Archaeologists working in central Israel unearthed the Middle Bronze predecessor of Rodin’s “The Thinker.” High-res photos and a video are available here.

Archaeologists are speaking out against the construction of a mixed prayer area in the Jerusalem Archaeological Park south of the Western Wall prayer area.

A necropolis and residential settlement were uncovered Tuesday in Abydos in Sohag, almost 400 kilometres south of the temple of the New Kingdom pharaoh Seti I.”

Divers have discovered the world’s oldest harbor in the Red Sea along the coast of Egypt.

The Kom Al-Shoqafa catacombs in Alexandria were not flooded, as some reports claimed.

A writer for The New Yorker visits the full-size replica of King Tut’s tomb in Egypt.

The Egyptological museum search is a PHP tool aimed to facilitate locating the descriptions and images of ancient Egyptian objects in online catalogues of major museums.”

Objects Come to Life is a physical and digital exhibition of the Eton Myers Collection of Egyptian Art, on loan to the University of Birmingham, which explores the importance and intrigue of private collections of ancient artefacts.”

An Israeli court has ruled that the names of Israeli archaeologists working in the West Bank can stay secret.

Luke Chandler has opened registration for next summer’s tour of Israel. He also reports on some sessions he attended at the recent ASOR conference.

Accordance is running a Black Friday sale through Monday. One new e-resource is the Satellite Bible Atlas. This version features all of the hyperlink and search enhancements you would expect from Accordance.

Wayne Stiles is running a Black Friday audio blowout through Sunday night.

Carta is offering a 25% discount on the forthcoming The World’s Oldest Alphabet: Hebrew as the Language of the Proto-Consonantal Script, by Douglas Petrovich, with code 25-off.

HT: Agade, Joseph Lauer, Ted Weis, Charles Savelle, Ferrell Jenkins

Alexander Schick sends along a photo of a newly discovered mikveh (ritual) bath at Herod’s palace at Macherus.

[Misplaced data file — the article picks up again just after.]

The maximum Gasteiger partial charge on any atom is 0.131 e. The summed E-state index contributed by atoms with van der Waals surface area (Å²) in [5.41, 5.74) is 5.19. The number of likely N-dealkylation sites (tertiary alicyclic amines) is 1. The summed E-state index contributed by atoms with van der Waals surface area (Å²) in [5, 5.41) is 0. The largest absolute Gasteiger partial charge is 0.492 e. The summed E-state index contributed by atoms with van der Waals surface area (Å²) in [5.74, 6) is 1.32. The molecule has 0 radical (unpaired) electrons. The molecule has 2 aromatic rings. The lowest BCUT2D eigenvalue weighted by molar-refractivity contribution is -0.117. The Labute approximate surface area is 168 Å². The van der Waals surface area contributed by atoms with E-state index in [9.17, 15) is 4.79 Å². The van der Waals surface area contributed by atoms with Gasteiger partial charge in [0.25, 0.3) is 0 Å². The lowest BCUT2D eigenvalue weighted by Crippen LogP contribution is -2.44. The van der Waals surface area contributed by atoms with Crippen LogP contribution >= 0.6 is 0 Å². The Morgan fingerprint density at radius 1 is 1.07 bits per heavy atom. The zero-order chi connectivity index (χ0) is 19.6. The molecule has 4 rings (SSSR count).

Machaerus Mikweh Schick P 4973
Mikveh at Macherus

British and Egyptian archaeologists working in Aswan have discovered a long causeway leading to the tomb of a Middle Kingdom nomarch.

The Kom Aushim Museum in Egypt’s Fayoum has re-opened after 10 years of renovation.

The Egyptian Museum in Cairo is celebrating its 114th anniversary by staying open every Thursday and Sunday evening.

Juliette Desplat describes the founding of the Iraq Museum.

Satellite imagery reveals the destruction of the ziggurat of Nimrud and remains at Dur-Sharrukin that is related to ISIS and the ongoing battles near Mosul.

The IBTimes shows what’s left of Nimrud after its destruction by ISIS.

The National Archaeological Museum in Athens is celebrating its 150th anniversary with a special display of 200 artifacts.

The renovation and expansion of Berlin’s Pergamon Museum is $288 million over budget and will be finished four years later than anticipated (in 2023).

Visitors to Rome’s Circus Maximus can now see the ancient latrines and a portion of a triumphal arch of Titus.

A 4th-century AD Samaritan tablet inscribed with the Ten Commandments has sold at auction for $850,000.

The PEF has issued a call for papers for next year’s conference in Jerusalem on “The Anglo-German 
Exploration of the Holy Land, 1865-1915.”

Mark Wilson will be leading a tour for BAS next September and October of Malta, Sicily, and Italy.

Eisenbrauns has extended its ASOR/AAR/SBL exhibit sale to a virtual booth where all can benefit.

HT: Joseph Lauer, Charles Savelle, Agade, Ted Weis


A rare cache of gold and silver items dated to 3,600 years ago has been found at Tel Gezer, including figurines of the Canaanite counterparts of the Akkadian deities Ishtar, goddess of fertility, sex, love and war; and Sin, god of the moon.”

An arsonist apparently set the fire that damaged Absalom’s Pillar and the Cave of Jehoshaphat in Jerusalem’s Kidron Valley. Ynetnews has a brief video.